Third, treatment of mild to moderate anemia appears to increase mortality. If ACD is a protective measure, efforts to override this mechanism by increasing hemoglobin should elicit adverse consequences. This is seen in several studies − not specifically designed to study ACD − that have evaluated red blood cell transfusions or the use of erythropoietin stimulating agents. Among critically ill patients, patients with acute coronary syndrome or myocardial infarction, several observational studies showed transfusions to be an independent risk factor for mortality. Two recent meta-analyses of renal failure patients and cancer patients showed that treatment with erythropoietin to achieve a “normal” hemoglobin was associated with higher mortality compared to regimens designed to achieve lower target hemoglobin levels.Even if ACD is a beneficial adaptive response, this response may sometimes be excessive or insufficient, and therefore maladaptive and potentially harmful. Nevertheless, the authors believe there is sufficient evidence to advocate restraint regarding the treatment of mild to moderate ACD. The possible risks of treatment should be weighed carefully against the potential benefits before therapy to override ACD is considered.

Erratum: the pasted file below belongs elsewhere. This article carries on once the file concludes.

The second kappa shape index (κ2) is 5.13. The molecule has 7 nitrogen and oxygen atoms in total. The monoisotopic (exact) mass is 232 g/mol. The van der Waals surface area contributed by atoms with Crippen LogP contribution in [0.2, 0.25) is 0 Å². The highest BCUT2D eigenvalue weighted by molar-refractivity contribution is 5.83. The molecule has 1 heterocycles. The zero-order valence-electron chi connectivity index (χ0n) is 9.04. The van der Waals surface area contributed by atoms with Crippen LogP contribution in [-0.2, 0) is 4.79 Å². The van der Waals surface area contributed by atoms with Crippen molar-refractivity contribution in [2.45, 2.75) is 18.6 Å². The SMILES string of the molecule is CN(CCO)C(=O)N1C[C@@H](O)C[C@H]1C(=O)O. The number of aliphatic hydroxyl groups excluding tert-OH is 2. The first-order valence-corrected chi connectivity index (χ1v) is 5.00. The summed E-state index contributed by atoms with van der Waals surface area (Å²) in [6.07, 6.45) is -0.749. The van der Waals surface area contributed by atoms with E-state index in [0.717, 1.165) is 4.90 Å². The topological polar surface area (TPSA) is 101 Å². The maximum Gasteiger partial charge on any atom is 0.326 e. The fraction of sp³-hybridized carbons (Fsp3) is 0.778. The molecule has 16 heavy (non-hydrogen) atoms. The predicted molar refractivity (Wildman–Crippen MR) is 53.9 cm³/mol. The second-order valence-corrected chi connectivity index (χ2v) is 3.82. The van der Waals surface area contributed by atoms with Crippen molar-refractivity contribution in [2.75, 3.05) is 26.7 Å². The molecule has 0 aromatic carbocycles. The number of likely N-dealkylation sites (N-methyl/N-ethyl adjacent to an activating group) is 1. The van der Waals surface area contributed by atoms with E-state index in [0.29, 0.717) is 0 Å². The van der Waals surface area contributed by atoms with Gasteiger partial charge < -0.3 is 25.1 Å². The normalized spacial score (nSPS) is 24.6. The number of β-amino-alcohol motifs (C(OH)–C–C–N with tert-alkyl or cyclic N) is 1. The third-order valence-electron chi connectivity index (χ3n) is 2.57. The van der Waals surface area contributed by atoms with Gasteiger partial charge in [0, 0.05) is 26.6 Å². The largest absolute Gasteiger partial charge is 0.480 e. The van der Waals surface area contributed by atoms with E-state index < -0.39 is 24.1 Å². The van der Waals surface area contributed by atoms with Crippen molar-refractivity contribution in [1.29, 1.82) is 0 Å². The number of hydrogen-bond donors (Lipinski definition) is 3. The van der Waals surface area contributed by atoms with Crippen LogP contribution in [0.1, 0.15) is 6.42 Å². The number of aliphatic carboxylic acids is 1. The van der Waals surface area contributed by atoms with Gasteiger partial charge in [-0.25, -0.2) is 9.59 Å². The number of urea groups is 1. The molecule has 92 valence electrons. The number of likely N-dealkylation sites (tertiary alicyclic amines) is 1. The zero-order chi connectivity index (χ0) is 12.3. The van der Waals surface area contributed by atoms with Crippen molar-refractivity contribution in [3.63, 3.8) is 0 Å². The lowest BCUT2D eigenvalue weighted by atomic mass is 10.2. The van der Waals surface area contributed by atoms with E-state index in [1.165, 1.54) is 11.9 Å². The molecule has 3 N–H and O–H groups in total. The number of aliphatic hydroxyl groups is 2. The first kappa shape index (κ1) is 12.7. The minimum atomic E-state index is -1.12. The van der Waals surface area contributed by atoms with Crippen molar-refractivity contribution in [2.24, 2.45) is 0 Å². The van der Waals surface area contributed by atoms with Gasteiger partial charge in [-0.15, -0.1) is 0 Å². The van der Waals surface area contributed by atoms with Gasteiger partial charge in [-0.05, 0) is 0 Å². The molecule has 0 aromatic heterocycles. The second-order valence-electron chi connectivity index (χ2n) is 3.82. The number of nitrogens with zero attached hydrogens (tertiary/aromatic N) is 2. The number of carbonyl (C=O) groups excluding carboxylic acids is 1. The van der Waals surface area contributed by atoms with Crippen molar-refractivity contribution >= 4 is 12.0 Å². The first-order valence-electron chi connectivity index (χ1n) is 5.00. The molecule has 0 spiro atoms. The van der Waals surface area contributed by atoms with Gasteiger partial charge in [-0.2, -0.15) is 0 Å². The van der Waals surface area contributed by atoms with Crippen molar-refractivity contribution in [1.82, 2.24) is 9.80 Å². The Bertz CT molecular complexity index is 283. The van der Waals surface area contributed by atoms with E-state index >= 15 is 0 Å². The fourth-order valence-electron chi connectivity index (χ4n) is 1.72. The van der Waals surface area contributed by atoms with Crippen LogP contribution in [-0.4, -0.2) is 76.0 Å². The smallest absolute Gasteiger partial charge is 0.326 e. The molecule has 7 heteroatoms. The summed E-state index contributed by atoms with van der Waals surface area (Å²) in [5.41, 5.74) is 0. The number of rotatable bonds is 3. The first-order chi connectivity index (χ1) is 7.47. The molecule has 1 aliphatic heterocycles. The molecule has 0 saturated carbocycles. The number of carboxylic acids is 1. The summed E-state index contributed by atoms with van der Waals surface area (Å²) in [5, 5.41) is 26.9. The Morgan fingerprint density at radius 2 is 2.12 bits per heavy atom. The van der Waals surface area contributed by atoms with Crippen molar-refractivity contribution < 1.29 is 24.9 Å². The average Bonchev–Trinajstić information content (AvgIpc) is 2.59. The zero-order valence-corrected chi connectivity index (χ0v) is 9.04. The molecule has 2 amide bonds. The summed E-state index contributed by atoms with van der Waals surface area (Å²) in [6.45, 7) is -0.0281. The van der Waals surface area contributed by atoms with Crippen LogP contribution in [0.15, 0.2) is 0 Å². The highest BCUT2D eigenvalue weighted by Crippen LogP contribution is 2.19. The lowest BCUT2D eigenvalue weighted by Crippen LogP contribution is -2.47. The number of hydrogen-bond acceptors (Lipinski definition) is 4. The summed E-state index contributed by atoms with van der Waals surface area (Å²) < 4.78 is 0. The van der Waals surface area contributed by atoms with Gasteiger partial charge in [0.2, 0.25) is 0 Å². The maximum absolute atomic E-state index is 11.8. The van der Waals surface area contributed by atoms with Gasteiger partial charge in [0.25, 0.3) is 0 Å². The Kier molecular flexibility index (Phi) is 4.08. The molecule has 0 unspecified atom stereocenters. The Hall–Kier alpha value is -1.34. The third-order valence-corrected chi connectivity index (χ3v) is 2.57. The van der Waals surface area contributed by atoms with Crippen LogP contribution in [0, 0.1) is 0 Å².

Zarychanski R, Houston DS. Anemia of chronic disease: a harmful disorder or an adaptive, beneficial response? CMAJ. 2008 Aug 12;179(4):333-7.
NAAC Expert Commentary: In their provocative article, Zarychanski and Houston address the old age question asked by many in the medical field for years; is anemia a disease state or an adaptation? The authors postulate that anemia of chronic disease (ACD) is an adaptive response to an underlying condition that confers benefit to the patient and treatment is essentially harmful. There are many other medical conditions when pathologic states are a result of adaptation. For example, cardiomagaly in congestive heart failure, carbon dioxide retention in obstructive pulmonary disease, etc.